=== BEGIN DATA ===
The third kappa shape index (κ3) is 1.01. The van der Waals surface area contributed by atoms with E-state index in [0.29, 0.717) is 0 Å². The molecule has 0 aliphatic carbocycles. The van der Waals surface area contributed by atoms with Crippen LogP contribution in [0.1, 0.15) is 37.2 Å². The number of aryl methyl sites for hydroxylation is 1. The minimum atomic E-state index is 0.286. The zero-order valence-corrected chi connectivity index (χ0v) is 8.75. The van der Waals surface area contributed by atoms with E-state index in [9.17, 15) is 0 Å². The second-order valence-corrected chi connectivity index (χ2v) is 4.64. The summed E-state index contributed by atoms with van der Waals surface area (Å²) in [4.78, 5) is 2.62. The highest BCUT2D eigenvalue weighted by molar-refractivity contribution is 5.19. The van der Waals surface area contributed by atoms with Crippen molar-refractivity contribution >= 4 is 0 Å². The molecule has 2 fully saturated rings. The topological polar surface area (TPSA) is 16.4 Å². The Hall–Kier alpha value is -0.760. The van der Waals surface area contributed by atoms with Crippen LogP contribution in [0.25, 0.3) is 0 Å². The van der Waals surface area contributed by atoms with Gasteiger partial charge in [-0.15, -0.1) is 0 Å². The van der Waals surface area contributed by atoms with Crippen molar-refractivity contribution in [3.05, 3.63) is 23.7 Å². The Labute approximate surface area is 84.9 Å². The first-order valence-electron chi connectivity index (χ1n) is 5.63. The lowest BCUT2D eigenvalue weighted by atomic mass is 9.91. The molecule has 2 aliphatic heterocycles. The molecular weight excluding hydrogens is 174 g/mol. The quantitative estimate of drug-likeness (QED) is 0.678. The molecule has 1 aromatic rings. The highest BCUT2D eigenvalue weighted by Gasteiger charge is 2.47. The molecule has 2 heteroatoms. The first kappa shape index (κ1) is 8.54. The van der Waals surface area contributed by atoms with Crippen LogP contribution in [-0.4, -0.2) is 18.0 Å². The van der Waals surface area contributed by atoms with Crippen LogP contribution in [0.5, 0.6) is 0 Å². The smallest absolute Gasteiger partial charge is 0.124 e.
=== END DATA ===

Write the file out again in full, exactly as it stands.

The third kappa shape index (κ3) is 1.01. The van der Waals surface area contributed by atoms with E-state index in [0.29, 0.717) is 0 Å². The molecule has 0 aliphatic carbocycles. The van der Waals surface area contributed by atoms with Crippen LogP contribution in [0.1, 0.15) is 37.2 Å². The number of aryl methyl sites for hydroxylation is 1. The minimum atomic E-state index is 0.286. The zero-order valence-corrected chi connectivity index (χ0v) is 8.75. The van der Waals surface area contributed by atoms with E-state index in [9.17, 15) is 0 Å². The second-order valence-corrected chi connectivity index (χ2v) is 4.64. The summed E-state index contributed by atoms with van der Waals surface area (Å²) in [4.78, 5) is 2.62. The highest BCUT2D eigenvalue weighted by molar-refractivity contribution is 5.19. The van der Waals surface area contributed by atoms with Crippen molar-refractivity contribution >= 4 is 0 Å². The molecule has 2 fully saturated rings. The topological polar surface area (TPSA) is 16.4 Å². The Hall–Kier alpha value is -0.760. The van der Waals surface area contributed by atoms with Crippen LogP contribution in [0.25, 0.3) is 0 Å². The van der Waals surface area contributed by atoms with Gasteiger partial charge in [-0.15, -0.1) is 0 Å². The van der Waals surface area contributed by atoms with Crippen molar-refractivity contribution in [3.05, 3.63) is 23.7 Å². The Labute approximate surface area is 84.9 Å². The first-order valence-electron chi connectivity index (χ1n) is 5.63. The lowest BCUT2D eigenvalue weighted by atomic mass is 9.91. The molecule has 2 aliphatic heterocycles. The molecular weight excluding hydrogens is 174 g/mol. The quantitative estimate of drug-likeness (QED) is 0.678. The molecule has 1 aromatic rings. The highest BCUT2D eigenvalue weighted by Gasteiger charge is 2.47. The molecule has 2 heteroatoms. The first kappa shape index (κ1) is 8.54. The van der Waals surface area contributed by atoms with Crippen LogP contribution in [-0.4, -0.2) is 18.0 Å². The van der Waals surface area contributed by atoms with Crippen LogP contribution in [0.5, 0.6) is 0 Å². The smallest absolute Gasteiger partial charge is 0.124 e.